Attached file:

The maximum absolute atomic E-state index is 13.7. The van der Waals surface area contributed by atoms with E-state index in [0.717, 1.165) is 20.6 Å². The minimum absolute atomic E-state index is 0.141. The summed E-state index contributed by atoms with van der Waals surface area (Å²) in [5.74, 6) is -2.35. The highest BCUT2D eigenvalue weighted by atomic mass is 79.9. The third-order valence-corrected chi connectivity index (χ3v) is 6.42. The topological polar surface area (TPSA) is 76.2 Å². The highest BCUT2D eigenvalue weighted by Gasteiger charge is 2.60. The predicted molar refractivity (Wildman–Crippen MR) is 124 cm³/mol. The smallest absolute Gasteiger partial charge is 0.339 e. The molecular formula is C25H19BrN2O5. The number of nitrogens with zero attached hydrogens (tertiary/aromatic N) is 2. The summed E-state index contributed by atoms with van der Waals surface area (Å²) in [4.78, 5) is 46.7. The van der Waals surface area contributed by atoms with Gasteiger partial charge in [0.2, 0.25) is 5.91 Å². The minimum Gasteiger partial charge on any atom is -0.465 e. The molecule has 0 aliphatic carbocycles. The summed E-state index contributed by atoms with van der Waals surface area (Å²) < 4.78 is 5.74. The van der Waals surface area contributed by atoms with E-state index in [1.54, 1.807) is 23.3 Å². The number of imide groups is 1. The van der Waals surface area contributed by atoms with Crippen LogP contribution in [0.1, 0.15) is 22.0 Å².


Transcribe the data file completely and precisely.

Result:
The maximum absolute atomic E-state index is 13.7. The van der Waals surface area contributed by atoms with E-state index in [0.717, 1.165) is 20.6 Å². The minimum absolute atomic E-state index is 0.141. The summed E-state index contributed by atoms with van der Waals surface area (Å²) in [5.74, 6) is -2.35. The highest BCUT2D eigenvalue weighted by atomic mass is 79.9. The third-order valence-corrected chi connectivity index (χ3v) is 6.42. The topological polar surface area (TPSA) is 76.2 Å². The highest BCUT2D eigenvalue weighted by Gasteiger charge is 2.60. The predicted molar refractivity (Wildman–Crippen MR) is 124 cm³/mol. The smallest absolute Gasteiger partial charge is 0.339 e. The molecular formula is C25H19BrN2O5. The number of nitrogens with zero attached hydrogens (tertiary/aromatic N) is 2. The summed E-state index contributed by atoms with van der Waals surface area (Å²) in [4.78, 5) is 46.7. The van der Waals surface area contributed by atoms with Gasteiger partial charge in [0.2, 0.25) is 5.91 Å². The minimum Gasteiger partial charge on any atom is -0.465 e. The molecule has 0 aliphatic carbocycles. The summed E-state index contributed by atoms with van der Waals surface area (Å²) < 4.78 is 5.74. The van der Waals surface area contributed by atoms with E-state index in [1.54, 1.807) is 23.3 Å². The number of imide groups is 1. The van der Waals surface area contributed by atoms with Crippen LogP contribution in [0.1, 0.15) is 22.0 Å².